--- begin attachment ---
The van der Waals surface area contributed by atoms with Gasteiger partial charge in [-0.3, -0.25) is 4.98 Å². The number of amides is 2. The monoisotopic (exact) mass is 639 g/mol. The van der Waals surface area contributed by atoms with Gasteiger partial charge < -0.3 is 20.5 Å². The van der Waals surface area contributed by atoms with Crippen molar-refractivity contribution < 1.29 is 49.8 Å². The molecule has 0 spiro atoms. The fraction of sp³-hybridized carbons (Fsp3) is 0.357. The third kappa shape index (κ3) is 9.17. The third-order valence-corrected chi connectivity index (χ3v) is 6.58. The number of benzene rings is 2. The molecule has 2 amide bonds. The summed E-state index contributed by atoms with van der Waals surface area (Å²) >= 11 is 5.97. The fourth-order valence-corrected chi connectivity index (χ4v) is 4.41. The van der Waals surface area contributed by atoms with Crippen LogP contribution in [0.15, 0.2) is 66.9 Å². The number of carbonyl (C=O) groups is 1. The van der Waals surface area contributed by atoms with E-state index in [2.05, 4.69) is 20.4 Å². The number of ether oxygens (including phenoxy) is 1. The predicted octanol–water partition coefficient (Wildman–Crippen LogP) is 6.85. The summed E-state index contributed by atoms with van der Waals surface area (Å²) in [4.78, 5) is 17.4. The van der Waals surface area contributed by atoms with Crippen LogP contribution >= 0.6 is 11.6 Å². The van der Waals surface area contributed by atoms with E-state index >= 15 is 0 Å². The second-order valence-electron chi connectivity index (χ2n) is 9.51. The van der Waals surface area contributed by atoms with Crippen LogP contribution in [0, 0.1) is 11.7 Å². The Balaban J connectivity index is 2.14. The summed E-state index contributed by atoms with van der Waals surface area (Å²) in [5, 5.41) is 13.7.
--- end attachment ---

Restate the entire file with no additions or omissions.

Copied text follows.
The van der Waals surface area contributed by atoms with Gasteiger partial charge in [-0.3, -0.25) is 4.98 Å². The number of amides is 2. The monoisotopic (exact) mass is 639 g/mol. The van der Waals surface area contributed by atoms with Gasteiger partial charge < -0.3 is 20.5 Å². The van der Waals surface area contributed by atoms with Crippen molar-refractivity contribution < 1.29 is 49.8 Å². The molecule has 0 spiro atoms. The fraction of sp³-hybridized carbons (Fsp3) is 0.357. The third kappa shape index (κ3) is 9.17. The third-order valence-corrected chi connectivity index (χ3v) is 6.58. The number of benzene rings is 2. The molecule has 2 amide bonds. The summed E-state index contributed by atoms with van der Waals surface area (Å²) >= 11 is 5.97. The fourth-order valence-corrected chi connectivity index (χ4v) is 4.41. The van der Waals surface area contributed by atoms with Crippen LogP contribution in [0.15, 0.2) is 66.9 Å². The number of carbonyl (C=O) groups is 1. The van der Waals surface area contributed by atoms with E-state index in [2.05, 4.69) is 20.4 Å². The number of ether oxygens (including phenoxy) is 1. The predicted octanol–water partition coefficient (Wildman–Crippen LogP) is 6.85. The summed E-state index contributed by atoms with van der Waals surface area (Å²) in [4.78, 5) is 17.4. The van der Waals surface area contributed by atoms with Crippen LogP contribution >= 0.6 is 11.6 Å². The van der Waals surface area contributed by atoms with E-state index >= 15 is 0 Å². The second-order valence-electron chi connectivity index (χ2n) is 9.51. The van der Waals surface area contributed by atoms with Crippen LogP contribution in [0, 0.1) is 11.7 Å². The Balaban J connectivity index is 2.14. The summed E-state index contributed by atoms with van der Waals surface area (Å²) in [5, 5.41) is 13.7.